In New Jersey, all federal cases begin with an indictment. A federal case is prosecuted in federal court, specifically the United States District Court for the District of New Jersey, in matters regarding federal agencies, bankruptcy, federal tax, federal crimes, constitutional laws, federal consumer laws and the Americans with Disabilities Act. All other criminal indictments happen in Superior Court, typically in the county in which the alleged offense occurred. A prosecutor may file a criminal complaint in New Jersey Superior Court before presenting it to a grand jury. For instance, when facing indictable felony charges in Essex County, the Essex County Prosecutor’s Office may seek to indict you in Essex County Superior Court. The grand jury will hear relevant evidence to the case and ultimately determine if the evidence is sufficient to issue an indictment. Prior to an indictment and before your case goes to a grand jury, you will likely have a Pre-Indictment Conference.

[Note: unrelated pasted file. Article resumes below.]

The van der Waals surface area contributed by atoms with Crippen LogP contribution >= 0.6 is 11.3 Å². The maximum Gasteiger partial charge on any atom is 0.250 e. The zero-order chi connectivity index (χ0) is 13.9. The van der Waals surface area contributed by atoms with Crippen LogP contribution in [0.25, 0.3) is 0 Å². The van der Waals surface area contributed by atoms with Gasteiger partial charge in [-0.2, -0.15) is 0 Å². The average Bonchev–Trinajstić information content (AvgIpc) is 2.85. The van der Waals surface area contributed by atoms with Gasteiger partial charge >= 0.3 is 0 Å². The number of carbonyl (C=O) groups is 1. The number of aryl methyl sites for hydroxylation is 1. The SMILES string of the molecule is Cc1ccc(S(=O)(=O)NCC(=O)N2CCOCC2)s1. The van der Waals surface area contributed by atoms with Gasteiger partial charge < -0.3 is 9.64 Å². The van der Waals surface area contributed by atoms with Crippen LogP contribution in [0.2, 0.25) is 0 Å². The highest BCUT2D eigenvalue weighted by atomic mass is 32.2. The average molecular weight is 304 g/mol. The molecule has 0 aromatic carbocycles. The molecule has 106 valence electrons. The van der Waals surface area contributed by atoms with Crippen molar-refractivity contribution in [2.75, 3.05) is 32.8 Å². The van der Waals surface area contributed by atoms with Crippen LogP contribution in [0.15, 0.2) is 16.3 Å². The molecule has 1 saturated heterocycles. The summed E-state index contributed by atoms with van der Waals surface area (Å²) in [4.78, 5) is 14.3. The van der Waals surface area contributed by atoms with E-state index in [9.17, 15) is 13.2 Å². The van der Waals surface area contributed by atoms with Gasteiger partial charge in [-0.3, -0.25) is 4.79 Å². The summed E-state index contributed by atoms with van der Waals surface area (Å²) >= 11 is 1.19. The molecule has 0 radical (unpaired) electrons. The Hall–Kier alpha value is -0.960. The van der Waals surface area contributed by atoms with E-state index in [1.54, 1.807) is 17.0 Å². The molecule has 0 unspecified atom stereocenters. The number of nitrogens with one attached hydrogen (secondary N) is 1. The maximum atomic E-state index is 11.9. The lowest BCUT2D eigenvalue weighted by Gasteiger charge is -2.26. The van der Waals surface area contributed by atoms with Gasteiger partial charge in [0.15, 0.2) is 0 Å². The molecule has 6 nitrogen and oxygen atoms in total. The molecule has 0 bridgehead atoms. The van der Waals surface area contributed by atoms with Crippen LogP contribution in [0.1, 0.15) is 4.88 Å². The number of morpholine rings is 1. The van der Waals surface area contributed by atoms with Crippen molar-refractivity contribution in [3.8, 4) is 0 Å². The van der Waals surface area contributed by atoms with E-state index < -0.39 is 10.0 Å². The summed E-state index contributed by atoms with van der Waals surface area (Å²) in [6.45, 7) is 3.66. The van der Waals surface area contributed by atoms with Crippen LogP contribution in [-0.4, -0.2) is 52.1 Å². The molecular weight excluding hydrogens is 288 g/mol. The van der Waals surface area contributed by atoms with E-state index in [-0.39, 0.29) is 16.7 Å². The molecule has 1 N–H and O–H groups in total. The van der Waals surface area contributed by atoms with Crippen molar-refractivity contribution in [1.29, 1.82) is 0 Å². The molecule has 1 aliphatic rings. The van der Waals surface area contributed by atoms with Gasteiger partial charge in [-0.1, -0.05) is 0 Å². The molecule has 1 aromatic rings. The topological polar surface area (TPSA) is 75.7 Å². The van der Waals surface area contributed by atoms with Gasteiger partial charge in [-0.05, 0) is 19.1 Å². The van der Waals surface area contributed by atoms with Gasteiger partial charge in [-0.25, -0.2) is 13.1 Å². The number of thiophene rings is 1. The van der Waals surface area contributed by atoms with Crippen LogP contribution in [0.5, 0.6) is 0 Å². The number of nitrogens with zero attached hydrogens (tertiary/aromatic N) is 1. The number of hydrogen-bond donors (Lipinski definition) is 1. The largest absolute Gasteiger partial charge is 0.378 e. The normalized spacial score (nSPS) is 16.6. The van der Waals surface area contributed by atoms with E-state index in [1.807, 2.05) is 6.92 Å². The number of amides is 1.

What are the Steps to an Indictment in Essex County NJ?
After an arrest based on probable cause (reasonable grounds to believe a crime was committed), a criminal complaint describing the charges and their reasons is filed against the accused in the Superior Court or District Court closest to where the alleged crime occurred. After filing the complaint and within 48 hours of the arrest, an accused appears in court for arraignment. There, the accused pleads guilty, no contest or not guilty, and bail conditions or detention is set in place, as well as further hearing dates. Then, the prosecution decides whether there is enough evidence for a conviction, relying on police and department investigation reports, witness interviews and physical evidence taken at the scene of the crime. The prosecution must then decide whether to pursue an indictment or downgrade the offense to lesser charges that will be handled at the Municipal Court level. The court has 90 days from charging a defendant with one or more crimes to bring the case before the grand jury for indictment. Otherwise, the defendant will be released.